Who should consider a Cochlear Implant?

In this video, CNC Hearing Neurotologist Moises Arriaga explains when a patient’s hearing loss is severe enough to consider a Cochlear Implant.

Edited transcript:

What gets me to send you to my audiologists to see if you meet the criteria is: Have you tried hearing aids and are hearing aids no longer enough?
The new horizon is single-sided deafness and it’s becoming very clear that if you lose all your hearing on one side, a Cochlear implant will do two things for you, even if you have normal hearing on the other side. One is, it’ll help you know where sound is coming from. We call that localization. Two is, it will make speech a lot clearer.

This is an X-ray of what it looks like after we put it in. This is more of our surgeons view because we have you laying on your back and your head turned. And so the way the wire goes in is through a little space in that Fashion. Here are the internal components. This device it’s about the size of my thumb, but it’s very narrow.

It’s like a flat thumb if you will, and then there are two electrodes. One is a grounding electrode. It’s one that goes in the inner ear. There are two ways you can use the processor: One is like a hearing aid or the other is you can do it in this fashion. And there are different advantages in terms of battery lasting and localization and how strong it sticks.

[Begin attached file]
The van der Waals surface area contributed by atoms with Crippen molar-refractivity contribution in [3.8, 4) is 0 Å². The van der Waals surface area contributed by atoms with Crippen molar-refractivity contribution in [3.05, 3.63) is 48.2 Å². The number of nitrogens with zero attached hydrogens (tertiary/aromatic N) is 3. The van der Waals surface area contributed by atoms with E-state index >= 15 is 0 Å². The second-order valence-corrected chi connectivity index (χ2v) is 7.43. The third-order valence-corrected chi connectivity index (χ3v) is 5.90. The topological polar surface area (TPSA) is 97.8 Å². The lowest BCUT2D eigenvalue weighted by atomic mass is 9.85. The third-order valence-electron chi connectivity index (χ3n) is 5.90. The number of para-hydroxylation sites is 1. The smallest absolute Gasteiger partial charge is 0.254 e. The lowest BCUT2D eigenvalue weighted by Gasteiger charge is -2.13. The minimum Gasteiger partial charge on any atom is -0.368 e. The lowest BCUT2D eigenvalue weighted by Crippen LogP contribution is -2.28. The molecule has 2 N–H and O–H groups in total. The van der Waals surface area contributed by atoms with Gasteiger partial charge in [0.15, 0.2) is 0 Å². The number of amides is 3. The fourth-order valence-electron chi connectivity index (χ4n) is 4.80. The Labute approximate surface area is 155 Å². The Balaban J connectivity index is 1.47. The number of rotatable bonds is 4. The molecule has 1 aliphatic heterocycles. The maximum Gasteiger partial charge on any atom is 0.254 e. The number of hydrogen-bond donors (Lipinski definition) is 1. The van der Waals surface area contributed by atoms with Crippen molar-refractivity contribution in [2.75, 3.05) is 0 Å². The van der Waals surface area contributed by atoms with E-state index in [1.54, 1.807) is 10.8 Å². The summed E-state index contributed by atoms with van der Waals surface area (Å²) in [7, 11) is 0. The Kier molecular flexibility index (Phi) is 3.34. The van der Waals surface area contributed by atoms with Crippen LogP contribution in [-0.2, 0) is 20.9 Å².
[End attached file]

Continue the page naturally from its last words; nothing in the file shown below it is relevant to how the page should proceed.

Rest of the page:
What’s involved in the surgery? It’s a cut behind the ear. We go in with an incision behind the ear, pretty concealed. And then we tunnel underneath. We place that device that’s about the size of my thumb under that muscle right there. And then we create a space. For the wire to go through and then we get into where the inner ear is and we create a special space called the facial recess, where we sneak between the face, nerve and the eardrum. And with the microscope, we’re able to gently get that electrode in.
So it’s possible with what we call soft surgery techniques to delicately enter. The inner ear instead of drilling into it to sneak into a natural membrane called the round window, and that strategy with special devices. I happen to like one of the cochlear devices, called 622, but with special electrodes, you can save hearing in 85% of people who have digital hearing so you can do something called a hybrid situation where people have natural hearing at the low pitches and electronic hearing at the high pitches.
Risks – They’re rare, but you always worry about problems like anesthesia issues or bleeding or infection or some. Unusual reaction. All right, so my point is, is that these things have gone a long way.